This type of individual can be himself in safety only in isolation. With others he plays an elaborate game of pretence and his social life is felt to be false and futile. But the more he keeps his "true self" concealed and unseen, the more he presents to others a false front and the more compulsive this fake presentation of himself becomes. This can lead to a complete disintegration of the personality.
While I find his explanations of the schizoid individual pretty compelling, they become more and more difficult to follow as he approaches the schizophrenic stage. (In fact, the last case presented in his book of chronic schizophrenia, "The Ghost of the Weed Garden", is downright depressing, and his idea of the schizophrenogenic family (as opposed to schizophrenogenic mother) of this girl seems somewhat unfair to the family members of this chronically psychotic individual.) Most people today would agree that schizophrenia (or "the schizophrenias", whatever the disease/s is/are) is best explained in terms of physiology; however, Laing offers an excellent existential analysis of the "illness" and provides insight into the unique perspectives of the borderline psychotic and psychotic individuals.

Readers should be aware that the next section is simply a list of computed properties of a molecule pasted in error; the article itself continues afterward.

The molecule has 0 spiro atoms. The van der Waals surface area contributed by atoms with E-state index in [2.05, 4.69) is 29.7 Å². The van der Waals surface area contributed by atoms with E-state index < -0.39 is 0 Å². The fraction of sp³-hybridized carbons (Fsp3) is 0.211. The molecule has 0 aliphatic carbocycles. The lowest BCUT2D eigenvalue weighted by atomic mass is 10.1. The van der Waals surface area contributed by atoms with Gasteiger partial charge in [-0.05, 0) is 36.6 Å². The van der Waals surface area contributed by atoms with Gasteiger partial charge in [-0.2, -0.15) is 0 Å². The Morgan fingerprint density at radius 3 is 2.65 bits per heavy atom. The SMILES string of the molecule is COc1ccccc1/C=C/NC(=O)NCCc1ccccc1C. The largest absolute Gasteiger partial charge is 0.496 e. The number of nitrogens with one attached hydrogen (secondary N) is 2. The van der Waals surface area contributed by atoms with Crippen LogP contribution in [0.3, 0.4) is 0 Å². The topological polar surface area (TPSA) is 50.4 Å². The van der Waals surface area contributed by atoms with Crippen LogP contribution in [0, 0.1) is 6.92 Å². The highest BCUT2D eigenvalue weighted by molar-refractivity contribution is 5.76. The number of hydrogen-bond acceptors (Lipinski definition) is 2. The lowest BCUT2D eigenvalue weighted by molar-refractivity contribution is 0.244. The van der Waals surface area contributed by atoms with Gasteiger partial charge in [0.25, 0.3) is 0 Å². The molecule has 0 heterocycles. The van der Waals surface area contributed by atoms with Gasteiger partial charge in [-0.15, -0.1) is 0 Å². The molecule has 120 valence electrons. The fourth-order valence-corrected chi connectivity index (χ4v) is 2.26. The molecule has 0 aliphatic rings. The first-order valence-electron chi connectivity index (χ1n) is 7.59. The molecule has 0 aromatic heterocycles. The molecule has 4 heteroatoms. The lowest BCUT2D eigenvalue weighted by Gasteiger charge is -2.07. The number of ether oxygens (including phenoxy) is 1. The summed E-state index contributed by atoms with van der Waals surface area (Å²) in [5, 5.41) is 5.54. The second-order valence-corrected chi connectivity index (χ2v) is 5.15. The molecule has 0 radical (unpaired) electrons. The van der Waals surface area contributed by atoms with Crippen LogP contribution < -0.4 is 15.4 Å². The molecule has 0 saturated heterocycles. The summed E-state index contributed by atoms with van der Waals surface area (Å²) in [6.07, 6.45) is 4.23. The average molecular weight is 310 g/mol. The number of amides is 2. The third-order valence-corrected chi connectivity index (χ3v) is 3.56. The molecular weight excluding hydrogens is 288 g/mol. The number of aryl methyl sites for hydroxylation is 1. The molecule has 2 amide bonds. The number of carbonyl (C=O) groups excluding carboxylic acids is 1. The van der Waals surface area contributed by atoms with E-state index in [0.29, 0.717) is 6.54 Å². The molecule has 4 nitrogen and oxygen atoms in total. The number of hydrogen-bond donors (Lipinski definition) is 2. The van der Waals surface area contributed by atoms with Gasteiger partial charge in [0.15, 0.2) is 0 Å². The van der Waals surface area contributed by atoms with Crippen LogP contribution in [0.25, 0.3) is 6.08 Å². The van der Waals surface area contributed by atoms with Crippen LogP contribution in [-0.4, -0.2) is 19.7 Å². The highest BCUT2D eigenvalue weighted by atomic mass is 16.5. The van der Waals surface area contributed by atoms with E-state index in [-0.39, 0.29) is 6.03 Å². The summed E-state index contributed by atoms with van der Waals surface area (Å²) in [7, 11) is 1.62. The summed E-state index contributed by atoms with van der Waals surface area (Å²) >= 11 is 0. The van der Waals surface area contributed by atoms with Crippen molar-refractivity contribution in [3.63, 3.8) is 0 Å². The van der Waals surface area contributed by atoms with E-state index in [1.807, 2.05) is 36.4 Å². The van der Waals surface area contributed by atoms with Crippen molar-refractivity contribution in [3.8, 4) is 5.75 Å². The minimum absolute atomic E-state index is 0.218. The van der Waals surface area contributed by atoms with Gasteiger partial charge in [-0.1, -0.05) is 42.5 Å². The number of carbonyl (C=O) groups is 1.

All in all, this is a beautiful exposition of the schizoid/schizophrenic mode of being-in-the-world.
Laing's writing is poetic in some places, and is literate in a way psychology books seldom are. i recommend this book highly to anyone who wants to know more about their own behavior, and others'.